- The Brewers are drawing plenty of interest in starter Mike Fiers, tweets Tom Haudricourt of MLB.com. However, the club presently plans to keep Fiers. They are more open to trading veterans Kyle Lohse and Matt Garza. Given the performance of both pitchers this season, they’ll have a hard time finding an interested suitor. Garza has a 5.49 ERA in 100 innings while Lohse has scuffled to a 6.29 ERA in 113 innings.
- Prior to being no-hit by Cole Hamels, Cubs GM Jed Hoyer reiterated a need for pitching and bench depth, tweets Jesse Rogers of ESPN 1000. Hoyer didn’t elaborate about any specific talks. Rogers opines (via Twitter) that the club could seek to make some smaller moves for veterans to bolster depth and balance a young roster. The offense has struggled recently, but the Cubs are still in the thick of the Wild Card race. They’re just 1.5 games behind the Giants for the second slot.
- The White Sox are increasingly willing to trade starter Jeff Samardzija, writes Dan Hayes of CSN Chicago. Samardzija has performed below expectations this season with a 3.91 ERA, 6.93 K/9, and 1.67 BB/9. However, he’s posted a strong 2.55 ERA over his last eight starts due to a low HR/FB ratio. While teams may no longer view him as an ace, he has failed to last seven innings in just four of his 20 starts this season. This is my speculation: he could prove to be a valuable innings eater for a club on the bubble like the Orioles or Astros. Hayes also notes that the White Sox have lined up Erik Johnson‘s starts with Samardzija. Johnson is in the midst of a breakout season with a 2.59 ERA, 10.05 K/9, and 2.87 BB/9.
- The big story tonight is that the Royals nearly acquired Johnny Cueto from the Reds; read all about that here.
Despite very public statements indicating that the team is all in on 2015, the Orioles are now giving “serious consideration” to selling, Jon Morosi of FOX Sports reports on Twitter. As Ken Rosenthal of FOX Sports notes (Twitter links), Baltimore owner Peter Angelos has previously been disinclined to authorize such a move, but that could change (at least in theory) with several of the team’s better players set to reach free agency. Of course, executive vice president Dan Duquette said on Wednesday that his club will be a buyer. But a sweep at the hands of the division-leading Yankees has certainly impacted the team’s chances of making a run at the AL East.
Here’s more from the division:
- The Blue Jays remain in “active discussions” with the White Sox about right-hander Jeff Samardzija, according to Jon Paul Morosi of FOX Sports (Twitter link). The Jays have been said to have “strong” interest in adding Samardzija, a potential free agent at the end of the season. Upgrading the pitching staff is the Blue Jays’ top priority in the week leading up to the trade deadline, and Samardzija, whose eight-inning gem on Thursday dropped his ERA to 3.91, would certainly do that. Over his past eight outings, Samardzija has a 2.55 ERA, and he’s lasted at least seven innings in each of those contests. As Peter Gammons pointed out earlier today on Twitter, for a team with bullpen woes in addition to rotation troubles, adding a pitcher that is capable of effectively working deep into games should carry even greater appeal.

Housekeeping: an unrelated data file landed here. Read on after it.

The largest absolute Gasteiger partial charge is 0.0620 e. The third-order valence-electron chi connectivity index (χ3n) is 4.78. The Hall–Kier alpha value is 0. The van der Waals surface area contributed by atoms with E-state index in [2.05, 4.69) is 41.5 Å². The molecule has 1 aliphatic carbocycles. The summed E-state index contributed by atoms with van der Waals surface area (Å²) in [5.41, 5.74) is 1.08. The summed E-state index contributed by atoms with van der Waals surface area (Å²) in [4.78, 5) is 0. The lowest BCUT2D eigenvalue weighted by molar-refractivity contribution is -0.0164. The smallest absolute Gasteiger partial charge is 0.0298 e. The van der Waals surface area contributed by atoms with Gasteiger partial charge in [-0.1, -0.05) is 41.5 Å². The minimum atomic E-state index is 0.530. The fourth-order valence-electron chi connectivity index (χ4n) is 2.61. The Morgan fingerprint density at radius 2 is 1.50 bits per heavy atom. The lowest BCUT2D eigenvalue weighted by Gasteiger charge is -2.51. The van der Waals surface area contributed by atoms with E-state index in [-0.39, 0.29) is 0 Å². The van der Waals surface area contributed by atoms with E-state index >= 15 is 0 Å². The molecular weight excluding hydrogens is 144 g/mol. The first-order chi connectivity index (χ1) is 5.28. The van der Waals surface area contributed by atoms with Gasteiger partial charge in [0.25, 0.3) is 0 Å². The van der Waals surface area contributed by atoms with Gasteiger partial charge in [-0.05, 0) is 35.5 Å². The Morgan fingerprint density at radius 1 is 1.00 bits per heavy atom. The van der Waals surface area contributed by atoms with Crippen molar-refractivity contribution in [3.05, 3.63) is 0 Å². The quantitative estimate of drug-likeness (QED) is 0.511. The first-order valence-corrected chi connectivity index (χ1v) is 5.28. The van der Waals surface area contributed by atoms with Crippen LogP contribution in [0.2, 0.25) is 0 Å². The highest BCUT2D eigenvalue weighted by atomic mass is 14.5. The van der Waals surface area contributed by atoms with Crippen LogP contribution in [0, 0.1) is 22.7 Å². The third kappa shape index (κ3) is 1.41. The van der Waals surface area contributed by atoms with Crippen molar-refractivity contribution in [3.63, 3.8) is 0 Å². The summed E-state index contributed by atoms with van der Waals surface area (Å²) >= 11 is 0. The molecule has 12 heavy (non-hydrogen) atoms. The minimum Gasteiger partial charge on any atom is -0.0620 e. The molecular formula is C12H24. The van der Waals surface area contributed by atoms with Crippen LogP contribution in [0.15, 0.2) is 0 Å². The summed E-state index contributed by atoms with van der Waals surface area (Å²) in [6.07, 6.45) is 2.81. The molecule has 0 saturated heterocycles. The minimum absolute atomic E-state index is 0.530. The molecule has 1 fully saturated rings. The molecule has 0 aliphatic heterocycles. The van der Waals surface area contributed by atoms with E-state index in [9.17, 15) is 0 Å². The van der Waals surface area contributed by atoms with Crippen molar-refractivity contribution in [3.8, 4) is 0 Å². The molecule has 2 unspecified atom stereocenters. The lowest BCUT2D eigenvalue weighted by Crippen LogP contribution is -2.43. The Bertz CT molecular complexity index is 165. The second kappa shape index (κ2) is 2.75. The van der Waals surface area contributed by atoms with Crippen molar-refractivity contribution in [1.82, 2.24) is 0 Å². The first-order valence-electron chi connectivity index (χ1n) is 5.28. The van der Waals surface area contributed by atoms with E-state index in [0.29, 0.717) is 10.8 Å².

- If the Tigers do end up selling, the Blue Jays will have interest in closer Joakim Soria, tweets Anthony Fenech of the Detroit News. Soria would be a pure rental, as he’s a free agent at the end of the year. He’s earning $7MM and has posted an even 3.00 ERA with 7.8 K/9 and 2.5 BB/9 in his 39 innings this season, though he’s also had an unusually difficult time with home runs, which could make pitching at the Rogers Centre a challenge.
- The Blue Jays‘ pursuit of Scott Kazmir illustrates that it’s “becoming more clear” that the team is open to a rental acquisition, writes Shi Davidi of Sportsnet. Davidi notes that the Kazmir talks were never going to get off the ground based on the asking price — “think Jeff Hoffman or Daniel Norris,” says Davidi — especially considering Kazmir’s injury scares. Health concerns are another reason to wonder if the Blue Jays will seriously pursue Johnny Cueto or not, he adds. While the Blue Jays may be warming to the idea of a rental arm, they can’t afford to have their acquisition miss any time, and Cueto’s had a pair of minor elbow issues in 2015.
- While the Blue Jays made a “big push” to land Carlos Carrasco from the Indians, according to Ken Rosenthal of FOX Sports (Twitter link), the trade simply “didn’t get done.” Cleveland isn’t necessarily motivated to trade a starter, though they’re also not entirely ruling out the possibility.
- The Yankees have shown at least some interest in Marlins righty Mat Latos, Joe Frisaro of MLB.com reports on Twitter. They join a growing list of clubs that have shown some inclination to take a chance on Latos’s resurgence and past success. New York has given public indication that it is not lining up any major moves, but it would be surprising if it does not at least make a few acquisitions at areas of need, and rotation depth could certainly make sense.
Full Story | 40 Comments | Categories: Baltimore Orioles | Carlos Carrasco | Chicago White Sox | Cleveland Indians | Daniel Norris | Detroit Tigers | Discussion | Jeff Hoffman | Jeff Samardzija | Joakim Soria | Johnny Cueto | Mat Latos | Miami Marlins | New York Yankees | Scott Kazmir | Toronto Blue Jays